Qijun Li’s artworks blur the boundary between the virtual and physical world
Leeds-based artist Qijun Li, a recent graduate of the Leeds College of Art, is breathing new life into the traditional form of contemporary painting. Inspired by the immersive realm of virtual reality and the powerful dynamics of technology, Li is rendering colorful compositions and abstract depictions. He sums up his artistic practice is three words: “Kitsch, digital and materialized”.
Li is an emerging artist whose creative production is embracing the art of abstraction through a dialogue between the physical and the digital world. The presence of the digital aesthetics is evident in his practice, which is many times infused by early computer-generated imagery. Contemplating on the qualities coming out of this thoughtful dialogue between the physical and the virtual, Li’s artistry constructs an alternative place where these two contradictory concepts can successfully coexist presenting some great art on canvas.
Additionally, his artistic vocabulary is dealing with consumerism as well as materiality. His painting forms include cheeky free-flowing movements; interestingly fluid and beautiful to watch. Likewise, the rapid and continuous change that characterises these two social phenomena is also linked to the nature of those kitsch or even elegant elements in his painting depictions that tend to flow easily on the canvas. Their versatile attributes create a rather inventive communication with the paintings, which also flirt with abstract imagery.
In his interview with ArtVerge, Li explains many more about his art as well as his daily routine. Check it out and you will get to know many more about him.
ArtVerge: Can you tell us about the process of making your work?
Qijun Li: When approaching a new piece, I try to create works which are redolent or nostalgic of being sat in front of an illuminated screen. So naturally, in the earlier stages of my practice, I created crude digital mock ups which were then unpackaged into tangible tactile renders of these files. Creating something which is uniquely unreproducible in an identical manner juxtaposing the infinitely “copy & paste” ability of the digital realm.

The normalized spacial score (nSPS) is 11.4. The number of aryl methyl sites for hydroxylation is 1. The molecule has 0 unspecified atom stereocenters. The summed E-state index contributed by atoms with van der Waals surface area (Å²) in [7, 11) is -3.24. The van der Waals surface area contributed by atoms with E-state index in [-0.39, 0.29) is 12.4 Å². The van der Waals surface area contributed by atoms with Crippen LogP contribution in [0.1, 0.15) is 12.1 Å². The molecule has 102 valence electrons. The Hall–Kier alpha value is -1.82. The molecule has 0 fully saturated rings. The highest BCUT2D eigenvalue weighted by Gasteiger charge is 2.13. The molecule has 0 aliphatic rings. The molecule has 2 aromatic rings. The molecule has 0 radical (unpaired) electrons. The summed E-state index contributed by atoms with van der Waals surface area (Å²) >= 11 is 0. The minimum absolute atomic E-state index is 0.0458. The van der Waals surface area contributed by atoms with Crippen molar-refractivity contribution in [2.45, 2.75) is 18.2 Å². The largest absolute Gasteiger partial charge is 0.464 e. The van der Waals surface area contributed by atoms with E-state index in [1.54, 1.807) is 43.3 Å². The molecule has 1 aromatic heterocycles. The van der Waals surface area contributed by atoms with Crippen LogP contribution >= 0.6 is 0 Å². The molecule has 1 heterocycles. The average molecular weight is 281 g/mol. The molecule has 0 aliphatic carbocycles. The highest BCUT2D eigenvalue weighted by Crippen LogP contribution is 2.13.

How would you define your work in few words (ideally in 3 words)?
Kitsch (not really in a good way to be honest haha), Digital, Materialised
Can you name any artists you, lately or generally, take inspiration from?
I am influenced by such a vast amount of great current contemporary artists from emerging to fully established, the numerous people we are now able to stumble upon nowadays due to apps like Instagram, social media, in general, has impacted the medium in which we surf and collect art, it’s beautiful.
But back to the point, I think my strongest influences have been the likes of Trudy Benson, Austin Lee, Hetty Douglas, Micheal Staniak, Maja Djordjevic, Jon Rafman, Ed Atkins, Josh Reames… the list is endless.
When was the latest video you watched on social media and had an impact on your mood? Which one?
Erm.. realistically the last video I’d watched on social media would probably be one of those “3D cool world” videos, of “stupid” rendered characters, I find these videos quite intriguing yet revolting, they’re just so meta.
Creating a new painting is a solitary process. If this applies to you, when you concentrate on a new artwork does it affect your social life at all?
I feel that moments of solidarity are needed in the initial stages of conceiving a piece of work, it helps me to actually focus and actually start creating, but afterwards I find being around other people doesn’t really affect the process too much, obviously I do find myself procrastinating a lot more, but I enjoy it, it’s a lot more fun. .
It’s pretty hard for me to know when a painting is done tbh, I guess it is when I feel content with it, yet I find it’s always so easy to overwork a piece.
What about the place where you work? What’s your studio space like, and how does it affect your process?
Well, I’m currently working a barista job to pay my rent, materials etc. In regards to a studio, I’m currently at a studio called serf in Leeds, a pretty sweet open plan space. I just wish I was able to spend more time at the studio then at work.
Which exhibition did you visit last?
The last memorable piece of art I visited would be a James Turrell installation at Houghton hall, the settings for a festival I went to last weekend. The last gallery I had visited would have to be “Good Luck” at COB studios in Camden, to see a two person show by Alfie Kungu and Hetty Douglas, which I thoroughly enjoyed, the chance to see their works in person was great.
What do you hope audiences will take from your work?
Good question, I wouldn’t want to impose any ideas on anyone, I want it to be a subjective experience, I don’t want people to think the same way as I do. I suppose, if anything like the concepts I am trying to portray, I’d like the experience of walking into a gallery to be redolent of browsing the internet, I’d like people to view the works much like a ‘meme’, just a mere distraction to mundane ordinary life, whatever they take from it is up to them.
What does your mum think about your art?
Aaahh, my parents both come from a scientific background, so naturally, I think they always wanted me to follow suit and seek a career in the natural sciences, but ultimately they are incredibly supportive of what I do, even if they don’t “get it”.
Are you a morning person or a night owl?
I enjoy early mornings, but I do prefer evenings, night time is just a lot more fun.